For example, let us assume a hypothetical hash algorithm, which can be collided, but finding such collisions is computationally difficult. A password storage and verification system is implemented using this algorithm. The system is properly salted, and works well for some time. However, eventually as years go by and computers get faster, and the problem of finding collisions become easier (as in what happens in real life). Concerned about the security of the system, the misinformed programmer reads the Wikipedia page on peppers and implements a 16-bit pepper into the system. Before the pepper was implemented, it would take the hacker an average of 10 million guesses to find a second preimage. After the pepper is implemented, now each guess will generate 65536 hashes, to crack the system, only one of those hashes needs to match the database. Thus a pepper does not frustrate brute force attempts, it only offloads some of the brute force computation off of the hacker and onto the server.

What makes the "pepper" such a frustrating concept is the fact that there is actually A large quantity of information about them. It is mostly of low quality, but the term is occasionally used by well respected people in well respected documentation, however, I have never seen a single one of these well respected sources use the term in a consistent way to any of its popular meanings, and each defines it differently. The typical source for information about on "pepper" in its popular form are blog articles and forum comments. Many of these sources (and there are many) also advocate usage of algorithms such as MD5, which is an algorithm with known collisions, thus making vulnerabilities introduced by peppers even easier to exploit. The amount of misinformation is staggering. Computer security and cryptography is a very well researched, documented, and studied field, all the good concepts are known, I do not understand why there is so much bad information online on the subject.

There is, however, a widely accepted cyptographic concept that does acheive the same goals as a "pepper" attempts to acheive. It is known as "key stretching", and many implementations of secure systems and cryptography libraries include key stretching algorithms.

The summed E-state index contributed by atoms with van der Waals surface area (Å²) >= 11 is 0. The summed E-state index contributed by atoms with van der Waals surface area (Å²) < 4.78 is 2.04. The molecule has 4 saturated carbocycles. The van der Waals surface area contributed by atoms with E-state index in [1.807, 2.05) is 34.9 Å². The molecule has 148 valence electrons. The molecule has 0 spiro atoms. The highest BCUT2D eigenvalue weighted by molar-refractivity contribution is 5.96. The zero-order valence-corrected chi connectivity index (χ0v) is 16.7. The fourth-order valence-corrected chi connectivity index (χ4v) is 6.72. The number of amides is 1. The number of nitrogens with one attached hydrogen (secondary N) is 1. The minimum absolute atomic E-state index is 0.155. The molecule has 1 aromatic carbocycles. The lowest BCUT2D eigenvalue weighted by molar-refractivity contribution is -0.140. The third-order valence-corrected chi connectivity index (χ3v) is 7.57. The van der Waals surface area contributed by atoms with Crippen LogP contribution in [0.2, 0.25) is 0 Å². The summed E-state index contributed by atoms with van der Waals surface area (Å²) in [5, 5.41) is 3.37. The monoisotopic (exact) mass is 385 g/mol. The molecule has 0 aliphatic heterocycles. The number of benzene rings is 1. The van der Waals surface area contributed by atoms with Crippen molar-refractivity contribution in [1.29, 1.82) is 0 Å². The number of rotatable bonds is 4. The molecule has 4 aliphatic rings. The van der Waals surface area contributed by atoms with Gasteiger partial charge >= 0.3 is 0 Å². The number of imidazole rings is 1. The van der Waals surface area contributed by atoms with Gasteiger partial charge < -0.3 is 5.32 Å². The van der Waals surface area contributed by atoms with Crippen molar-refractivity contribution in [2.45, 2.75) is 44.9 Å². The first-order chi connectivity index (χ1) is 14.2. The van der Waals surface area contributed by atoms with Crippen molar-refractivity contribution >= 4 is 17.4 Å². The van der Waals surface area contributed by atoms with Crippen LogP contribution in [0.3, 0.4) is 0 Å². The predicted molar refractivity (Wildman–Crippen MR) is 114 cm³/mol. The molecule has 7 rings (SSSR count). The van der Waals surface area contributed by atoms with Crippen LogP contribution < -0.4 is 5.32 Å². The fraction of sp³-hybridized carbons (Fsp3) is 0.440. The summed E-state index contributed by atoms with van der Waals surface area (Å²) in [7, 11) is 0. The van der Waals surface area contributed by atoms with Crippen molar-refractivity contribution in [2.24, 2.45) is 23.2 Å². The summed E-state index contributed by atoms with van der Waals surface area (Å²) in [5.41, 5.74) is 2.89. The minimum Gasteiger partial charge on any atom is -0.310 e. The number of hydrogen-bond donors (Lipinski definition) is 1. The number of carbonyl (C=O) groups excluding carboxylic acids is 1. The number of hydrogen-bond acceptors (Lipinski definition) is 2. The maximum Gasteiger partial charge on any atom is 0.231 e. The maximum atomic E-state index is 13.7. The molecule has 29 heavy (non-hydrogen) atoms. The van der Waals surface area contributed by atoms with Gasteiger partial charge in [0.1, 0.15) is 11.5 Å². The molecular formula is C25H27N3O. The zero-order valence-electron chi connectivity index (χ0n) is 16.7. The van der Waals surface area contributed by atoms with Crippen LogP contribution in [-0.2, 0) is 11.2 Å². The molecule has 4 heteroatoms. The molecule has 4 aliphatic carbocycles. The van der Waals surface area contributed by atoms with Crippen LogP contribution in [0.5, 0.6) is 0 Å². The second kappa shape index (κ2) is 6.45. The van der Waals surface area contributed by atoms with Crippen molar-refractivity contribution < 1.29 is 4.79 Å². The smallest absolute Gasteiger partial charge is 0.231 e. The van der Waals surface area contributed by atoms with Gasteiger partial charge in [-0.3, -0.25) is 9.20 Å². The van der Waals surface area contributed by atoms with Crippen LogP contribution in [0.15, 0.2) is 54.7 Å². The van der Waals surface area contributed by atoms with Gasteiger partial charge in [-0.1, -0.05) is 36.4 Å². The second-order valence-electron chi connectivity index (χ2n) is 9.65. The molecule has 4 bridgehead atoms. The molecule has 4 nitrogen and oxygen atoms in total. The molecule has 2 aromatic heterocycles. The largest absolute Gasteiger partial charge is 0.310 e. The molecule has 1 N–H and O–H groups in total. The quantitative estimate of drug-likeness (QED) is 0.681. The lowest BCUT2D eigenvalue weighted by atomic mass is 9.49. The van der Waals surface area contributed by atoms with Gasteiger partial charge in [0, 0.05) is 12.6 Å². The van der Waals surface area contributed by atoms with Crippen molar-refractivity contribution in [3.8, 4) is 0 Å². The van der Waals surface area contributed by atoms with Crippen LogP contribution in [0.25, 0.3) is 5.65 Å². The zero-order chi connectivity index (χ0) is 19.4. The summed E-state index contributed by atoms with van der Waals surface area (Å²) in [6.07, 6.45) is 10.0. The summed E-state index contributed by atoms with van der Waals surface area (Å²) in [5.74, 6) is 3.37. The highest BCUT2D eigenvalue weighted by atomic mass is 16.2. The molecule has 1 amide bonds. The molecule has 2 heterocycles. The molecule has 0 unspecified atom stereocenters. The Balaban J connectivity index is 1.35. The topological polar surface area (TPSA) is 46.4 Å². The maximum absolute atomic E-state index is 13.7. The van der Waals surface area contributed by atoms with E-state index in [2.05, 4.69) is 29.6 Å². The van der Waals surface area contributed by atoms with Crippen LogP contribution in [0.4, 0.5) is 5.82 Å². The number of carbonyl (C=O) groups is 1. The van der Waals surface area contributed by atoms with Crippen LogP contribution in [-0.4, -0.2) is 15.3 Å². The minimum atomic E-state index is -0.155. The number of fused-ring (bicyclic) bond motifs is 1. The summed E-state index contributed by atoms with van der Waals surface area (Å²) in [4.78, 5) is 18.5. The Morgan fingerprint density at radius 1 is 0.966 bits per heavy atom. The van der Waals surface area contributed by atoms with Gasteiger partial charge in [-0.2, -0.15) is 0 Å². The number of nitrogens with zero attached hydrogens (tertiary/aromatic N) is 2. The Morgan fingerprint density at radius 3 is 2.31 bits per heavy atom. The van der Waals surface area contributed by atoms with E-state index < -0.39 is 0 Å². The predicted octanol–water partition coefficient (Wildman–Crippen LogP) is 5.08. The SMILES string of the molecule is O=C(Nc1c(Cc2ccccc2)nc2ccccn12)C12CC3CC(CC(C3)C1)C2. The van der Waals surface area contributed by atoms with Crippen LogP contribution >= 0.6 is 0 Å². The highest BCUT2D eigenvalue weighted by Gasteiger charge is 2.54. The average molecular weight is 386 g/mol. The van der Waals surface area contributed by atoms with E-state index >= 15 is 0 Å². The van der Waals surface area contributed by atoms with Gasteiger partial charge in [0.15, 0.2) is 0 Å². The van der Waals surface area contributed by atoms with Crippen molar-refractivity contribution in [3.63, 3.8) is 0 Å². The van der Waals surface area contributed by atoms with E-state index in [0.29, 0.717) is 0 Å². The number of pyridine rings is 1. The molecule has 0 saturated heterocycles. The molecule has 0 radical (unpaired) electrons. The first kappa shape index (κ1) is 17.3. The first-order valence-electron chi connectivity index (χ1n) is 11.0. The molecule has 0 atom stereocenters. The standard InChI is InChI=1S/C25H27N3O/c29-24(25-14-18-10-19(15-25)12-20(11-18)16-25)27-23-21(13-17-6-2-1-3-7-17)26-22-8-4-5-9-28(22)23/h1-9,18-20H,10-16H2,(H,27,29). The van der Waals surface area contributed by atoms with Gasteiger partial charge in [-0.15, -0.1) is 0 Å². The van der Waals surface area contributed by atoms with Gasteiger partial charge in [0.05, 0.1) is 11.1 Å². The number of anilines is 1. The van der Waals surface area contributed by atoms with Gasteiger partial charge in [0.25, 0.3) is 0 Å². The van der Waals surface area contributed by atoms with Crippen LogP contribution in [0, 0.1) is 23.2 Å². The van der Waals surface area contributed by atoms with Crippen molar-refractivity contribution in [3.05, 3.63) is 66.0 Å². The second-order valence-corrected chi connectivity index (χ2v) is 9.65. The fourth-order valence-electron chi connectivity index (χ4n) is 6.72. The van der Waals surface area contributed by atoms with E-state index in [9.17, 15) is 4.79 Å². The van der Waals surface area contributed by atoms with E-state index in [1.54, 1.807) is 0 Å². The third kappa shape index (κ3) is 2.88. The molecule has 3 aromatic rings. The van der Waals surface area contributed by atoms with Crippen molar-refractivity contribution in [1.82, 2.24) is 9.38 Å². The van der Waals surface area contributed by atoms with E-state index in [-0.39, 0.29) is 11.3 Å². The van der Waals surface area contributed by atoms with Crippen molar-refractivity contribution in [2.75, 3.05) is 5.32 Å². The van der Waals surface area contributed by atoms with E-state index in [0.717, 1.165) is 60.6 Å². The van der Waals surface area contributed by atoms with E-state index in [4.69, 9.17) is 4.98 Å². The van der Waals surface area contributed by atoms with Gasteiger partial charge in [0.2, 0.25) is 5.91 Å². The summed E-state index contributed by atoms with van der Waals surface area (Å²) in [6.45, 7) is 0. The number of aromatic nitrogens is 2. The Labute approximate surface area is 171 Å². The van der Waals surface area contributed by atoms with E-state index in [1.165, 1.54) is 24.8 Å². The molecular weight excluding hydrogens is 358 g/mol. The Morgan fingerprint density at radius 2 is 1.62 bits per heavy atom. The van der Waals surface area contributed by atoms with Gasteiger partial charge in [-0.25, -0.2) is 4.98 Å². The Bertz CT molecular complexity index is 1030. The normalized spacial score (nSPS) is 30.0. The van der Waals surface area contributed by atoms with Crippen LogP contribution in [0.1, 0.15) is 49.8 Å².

Computer security is not like home security. In home security, you can increase effective security by making your home less attractive to burglars, adding cameras, alarms, puppy dogs, all are helpful and reduce your risk of burglary. This is because a burglar will notice your precautions and consider that even though your home might be technically penetrable, it would be more difficult and would carry a higher chance of failure for the burglar. For a home burglar, failure means going to prison or getting shot. Hackers are not home burglars. Hackers have a completely different set of motivations, many are motivated by political or social goals, some are motivated by the challenge, and some are motivated by money or power. For a hacker, a more secure system might be more difficult to breach, but the important difference is that "failure" for a hacker does not mean prison or bodily harm. A failed hacking attempt is often not even noticed, and even when it is, tracking the perpetrator is nearly impossible (as is necessary for the sake of freedom). So for a hacker, failure probably just means, "ehh, I'll try again tomorrow." Hackers are also highly intelligent, and I would bet that many of them are computer security professionals during the day, or at the very least skilled programmers. When designing a secure system, it is necessary to consider this, you are building a system to defend against people that are probably smarter than you or I. Adding little things that you think make the system "more secure" is not good enough, the system needs to be built upon proven concepts, and pepper is not one of these.